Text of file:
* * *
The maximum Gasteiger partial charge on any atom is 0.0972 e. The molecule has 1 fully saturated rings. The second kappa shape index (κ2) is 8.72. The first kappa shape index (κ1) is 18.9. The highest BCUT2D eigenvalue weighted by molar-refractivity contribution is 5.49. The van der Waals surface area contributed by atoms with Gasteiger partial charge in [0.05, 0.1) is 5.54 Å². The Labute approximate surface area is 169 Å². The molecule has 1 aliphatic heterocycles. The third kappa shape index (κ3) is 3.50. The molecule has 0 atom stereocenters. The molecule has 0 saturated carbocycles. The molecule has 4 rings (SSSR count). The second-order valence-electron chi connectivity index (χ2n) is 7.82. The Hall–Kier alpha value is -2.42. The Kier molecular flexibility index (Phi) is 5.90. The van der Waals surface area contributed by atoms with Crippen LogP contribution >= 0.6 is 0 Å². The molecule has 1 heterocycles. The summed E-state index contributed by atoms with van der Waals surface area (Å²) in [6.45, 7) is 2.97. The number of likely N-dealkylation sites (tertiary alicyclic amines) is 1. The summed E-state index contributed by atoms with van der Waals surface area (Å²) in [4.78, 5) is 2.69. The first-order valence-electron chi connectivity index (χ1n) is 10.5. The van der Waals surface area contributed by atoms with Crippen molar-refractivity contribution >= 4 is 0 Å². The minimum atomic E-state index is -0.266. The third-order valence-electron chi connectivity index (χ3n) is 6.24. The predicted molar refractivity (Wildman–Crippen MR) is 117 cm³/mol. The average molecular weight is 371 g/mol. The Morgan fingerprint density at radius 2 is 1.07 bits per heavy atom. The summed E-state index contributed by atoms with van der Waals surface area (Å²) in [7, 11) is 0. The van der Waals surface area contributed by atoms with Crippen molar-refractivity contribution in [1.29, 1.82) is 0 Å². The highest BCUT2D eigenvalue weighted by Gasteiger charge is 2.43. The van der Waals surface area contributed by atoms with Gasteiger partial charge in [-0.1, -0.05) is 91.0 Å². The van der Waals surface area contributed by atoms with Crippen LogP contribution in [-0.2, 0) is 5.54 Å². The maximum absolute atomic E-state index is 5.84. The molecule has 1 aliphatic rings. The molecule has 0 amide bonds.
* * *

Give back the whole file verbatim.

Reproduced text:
The maximum Gasteiger partial charge on any atom is 0.0972 e. The molecule has 1 fully saturated rings. The second kappa shape index (κ2) is 8.72. The first kappa shape index (κ1) is 18.9. The highest BCUT2D eigenvalue weighted by molar-refractivity contribution is 5.49. The van der Waals surface area contributed by atoms with Gasteiger partial charge in [0.05, 0.1) is 5.54 Å². The Labute approximate surface area is 169 Å². The molecule has 1 aliphatic heterocycles. The third kappa shape index (κ3) is 3.50. The molecule has 0 atom stereocenters. The molecule has 0 saturated carbocycles. The molecule has 4 rings (SSSR count). The second-order valence-electron chi connectivity index (χ2n) is 7.82. The Hall–Kier alpha value is -2.42. The Kier molecular flexibility index (Phi) is 5.90. The van der Waals surface area contributed by atoms with Crippen LogP contribution >= 0.6 is 0 Å². The molecule has 1 heterocycles. The summed E-state index contributed by atoms with van der Waals surface area (Å²) in [6.45, 7) is 2.97. The number of likely N-dealkylation sites (tertiary alicyclic amines) is 1. The summed E-state index contributed by atoms with van der Waals surface area (Å²) in [4.78, 5) is 2.69. The first-order valence-electron chi connectivity index (χ1n) is 10.5. The van der Waals surface area contributed by atoms with Crippen molar-refractivity contribution >= 4 is 0 Å². The minimum atomic E-state index is -0.266. The third-order valence-electron chi connectivity index (χ3n) is 6.24. The predicted molar refractivity (Wildman–Crippen MR) is 117 cm³/mol. The average molecular weight is 371 g/mol. The Morgan fingerprint density at radius 2 is 1.07 bits per heavy atom. The summed E-state index contributed by atoms with van der Waals surface area (Å²) in [7, 11) is 0. The van der Waals surface area contributed by atoms with Crippen molar-refractivity contribution in [1.29, 1.82) is 0 Å². The highest BCUT2D eigenvalue weighted by Gasteiger charge is 2.43. The van der Waals surface area contributed by atoms with Gasteiger partial charge in [-0.1, -0.05) is 91.0 Å². The van der Waals surface area contributed by atoms with Crippen LogP contribution in [-0.2, 0) is 5.54 Å². The maximum absolute atomic E-state index is 5.84. The molecule has 1 aliphatic rings. The molecule has 0 amide bonds.